RIVERSIDE—Arlanza and three other elementary schools with large numbers
of pupils learning English will feel the heaviest impact of the
Alvord Unified School District’s new plan to comply with Prop. 227.

“I’ll still be teaching reading in the same way,” said Naomi
Purcell, a literacy specialist who tutored many Arlanza pupils in
Spanish. “It’s just with a different language.”

Prop. 227, which passed in June, restricts bilingual education
by requiring pupils who are learning English to be taught primarily
in English. Alvord’s plan, which goes to the school board Thursday
for consideration, spells out how the district will teach its 4,187
English-language learners. Alvord serves about 17,000 students in
the western Riverside area and northeast Corona.

Alvord officials propose to immerse limited-English pupils in
English classes where teachers use special techniques and offer
some help in their native language. The plan resembles the one
drafted in the Jurupa Unified School District. It differs from the
Riverside Unified School District’s plan, which offers 40 percent
of instruction in Spanish for kindergartners and first graders
learning English.

Because of a shortage of bilingual teachers and the small
numbers of limited-English proficient pupils at some schools, most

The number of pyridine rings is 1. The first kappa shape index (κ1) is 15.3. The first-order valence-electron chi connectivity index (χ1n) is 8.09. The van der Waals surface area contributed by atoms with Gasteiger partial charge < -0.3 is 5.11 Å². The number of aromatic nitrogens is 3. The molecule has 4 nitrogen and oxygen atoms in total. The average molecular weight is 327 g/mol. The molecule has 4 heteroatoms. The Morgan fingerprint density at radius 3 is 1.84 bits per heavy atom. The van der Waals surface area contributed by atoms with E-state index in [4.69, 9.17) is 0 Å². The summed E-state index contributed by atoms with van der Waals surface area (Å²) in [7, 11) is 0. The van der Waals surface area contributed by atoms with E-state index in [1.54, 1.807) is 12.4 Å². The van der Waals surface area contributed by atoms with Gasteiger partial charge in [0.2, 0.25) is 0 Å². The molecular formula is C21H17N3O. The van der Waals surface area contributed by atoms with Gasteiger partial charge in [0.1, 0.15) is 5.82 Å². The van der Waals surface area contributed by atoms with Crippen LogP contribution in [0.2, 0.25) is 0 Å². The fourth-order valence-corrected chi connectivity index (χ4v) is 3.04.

Alvord campuses already used immersion, said Assistant
Superintendent Kathy Wright. But about four of Alvord’s 11
elementary schools have significant Spanish-speaking enrollments
and used more of the children’s native tongue, Wright said.

For example, Arlanza had been planning to launch a “late exit”
bilingual program where pupils would begin with mostly Spanish, add
English and become fully bilingual by the end of sixth grade.

“Now they’ve done an about face,” Wright said.

Other schools facing a similar shift are Foothill, La Granada
and Myra Linn elementary schools, Wright said. Middle and high
school teachers will continue to use immersion just as they did
before Prop. 227, she said. Parents will be able to seek waivers to
keep their children in bilingual classes, but Wright does not
expect a great demand. Officials should know next month how many
parents apply for waivers.

As the board prepares to vote, teachers at Arlanza are
preparing their new teaching methods. They have begun a transition
period to phase in more English. For the next month or so, teachers
of English learners will keep teaching language arts in Spanish.

Sandy De Senna, a bilingual teacher at Arlanza said her pupils
seem to understand their lessons so far. But she is concerned about
the day they must take reading tests in English.

“They’re expected to perform when they haven’t done English
language arts,” De Senna said.

The school board meets at 7 p.m. at district headquarters,
10365 Keller Ave. in Riverside.

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